Tea has been an important part of British history and culture ever since the first tea leaves were brought to the empire in the 17th century. Great Britain has consistently been among the world leaders in annual tea consumption and an entire culture has built up around drinking it. The two most important tea traditions in Britain are afternoon tea and high tea – while many use these terms interchangeably, they actually refer to two separate sets of traditions with radically different origins. Let’s dive deeper into the differences between afternoon tea and high tea!
Afternoon Tea – For Enjoying Snacks
Afternoon tea refers to the practice of enjoying a treat of tea with light snacks to accompany the drink. Usually, finger sandwiches, scones, and cake are the snacks on hand for this tradition. The tradition of afternoon tea has royal origins, as it became fashionable in the early 1800’s thanks to Anna, the 7th Duchess of Bedford. Back in those days, dinner was usually served at about 8 or 9 at night, and Anna wanted something to tide her over between lunch and dinner, so she would order tea, cakes, and bread and butter to her room. Later she would invite various friends over to join her, and this practice quickly spread throughout London and the rest of the country. Nowadays, afternoon tea is seen as a special treat by most of the British public – since it is served at about 4 PM, many working adults simply don’t have the time to indulge except when on holiday. However, it is still seen as a quaint, elegant tradition, and many Brits do enjoy indulging in afternoon tea when they can!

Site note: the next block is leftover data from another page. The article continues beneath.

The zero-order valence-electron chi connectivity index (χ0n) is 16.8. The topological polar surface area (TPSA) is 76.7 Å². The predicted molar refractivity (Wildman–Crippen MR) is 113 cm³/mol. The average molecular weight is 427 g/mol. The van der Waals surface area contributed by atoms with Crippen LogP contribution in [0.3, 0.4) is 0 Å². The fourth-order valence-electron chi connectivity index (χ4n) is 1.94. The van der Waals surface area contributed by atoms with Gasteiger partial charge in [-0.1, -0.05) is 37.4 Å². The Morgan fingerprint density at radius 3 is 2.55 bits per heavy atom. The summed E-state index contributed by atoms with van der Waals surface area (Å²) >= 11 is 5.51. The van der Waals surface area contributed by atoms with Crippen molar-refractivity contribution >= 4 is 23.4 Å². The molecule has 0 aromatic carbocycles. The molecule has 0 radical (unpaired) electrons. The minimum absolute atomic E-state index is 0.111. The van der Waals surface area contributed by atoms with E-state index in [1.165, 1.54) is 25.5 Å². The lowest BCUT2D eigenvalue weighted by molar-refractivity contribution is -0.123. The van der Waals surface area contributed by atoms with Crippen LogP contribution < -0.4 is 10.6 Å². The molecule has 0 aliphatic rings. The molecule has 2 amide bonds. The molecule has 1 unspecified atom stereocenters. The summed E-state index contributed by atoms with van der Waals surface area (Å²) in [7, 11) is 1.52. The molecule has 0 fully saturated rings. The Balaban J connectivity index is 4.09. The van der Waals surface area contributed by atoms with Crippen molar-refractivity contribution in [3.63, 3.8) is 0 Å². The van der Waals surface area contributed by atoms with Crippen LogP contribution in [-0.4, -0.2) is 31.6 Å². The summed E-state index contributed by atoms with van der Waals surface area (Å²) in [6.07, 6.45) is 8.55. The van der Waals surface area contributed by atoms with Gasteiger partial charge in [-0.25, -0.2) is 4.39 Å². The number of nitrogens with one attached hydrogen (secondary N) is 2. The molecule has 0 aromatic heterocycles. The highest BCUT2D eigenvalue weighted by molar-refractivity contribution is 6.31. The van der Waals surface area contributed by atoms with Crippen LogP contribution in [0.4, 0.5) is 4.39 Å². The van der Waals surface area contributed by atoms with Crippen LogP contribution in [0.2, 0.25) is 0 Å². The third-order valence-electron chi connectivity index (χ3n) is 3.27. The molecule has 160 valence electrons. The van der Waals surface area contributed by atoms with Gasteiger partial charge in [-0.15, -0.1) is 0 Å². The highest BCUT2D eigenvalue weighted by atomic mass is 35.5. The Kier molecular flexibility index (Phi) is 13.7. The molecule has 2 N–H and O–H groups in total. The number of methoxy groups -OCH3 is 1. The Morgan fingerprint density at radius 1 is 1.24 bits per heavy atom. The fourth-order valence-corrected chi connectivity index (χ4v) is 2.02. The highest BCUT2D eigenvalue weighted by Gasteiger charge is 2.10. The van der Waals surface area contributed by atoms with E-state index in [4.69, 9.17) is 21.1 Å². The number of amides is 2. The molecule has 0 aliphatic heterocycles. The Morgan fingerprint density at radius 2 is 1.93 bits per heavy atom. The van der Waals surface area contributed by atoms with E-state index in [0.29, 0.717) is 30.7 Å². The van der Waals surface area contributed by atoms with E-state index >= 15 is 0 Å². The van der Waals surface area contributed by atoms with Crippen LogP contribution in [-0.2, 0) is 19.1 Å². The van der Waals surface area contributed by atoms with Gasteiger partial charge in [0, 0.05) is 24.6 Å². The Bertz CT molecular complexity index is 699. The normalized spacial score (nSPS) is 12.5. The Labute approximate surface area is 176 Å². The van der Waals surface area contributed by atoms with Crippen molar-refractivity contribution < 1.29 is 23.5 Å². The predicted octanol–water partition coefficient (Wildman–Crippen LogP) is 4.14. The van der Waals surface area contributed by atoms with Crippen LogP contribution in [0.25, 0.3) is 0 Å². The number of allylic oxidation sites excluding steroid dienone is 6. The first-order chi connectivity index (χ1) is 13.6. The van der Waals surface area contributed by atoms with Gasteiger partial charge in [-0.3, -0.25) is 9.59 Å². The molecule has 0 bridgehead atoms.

High Tea – Tea as Part of a Full Meal
The tradition of high tea reflects the two different Britains of the Industrial Revolution. Afternoon tea was taken primarily by the rich and wealthy – those who didn’t have to put in long hours at a factory, in other words. For the masses, the opportunity to enjoy tea simply had to wait until after a long, hard day of work – and by this point, they would need sustenance to help them recover their energy and strength. Tea was served with hearty dishes for these workers, and this would come to be known as “high tea” since workers would usually be served meals at a “high” table or counter. Even today, in many working-class homes throughout Britain, the post-work evening meal is referred to as simply “tea”, further emphasizing the drink’s importance in British culture.
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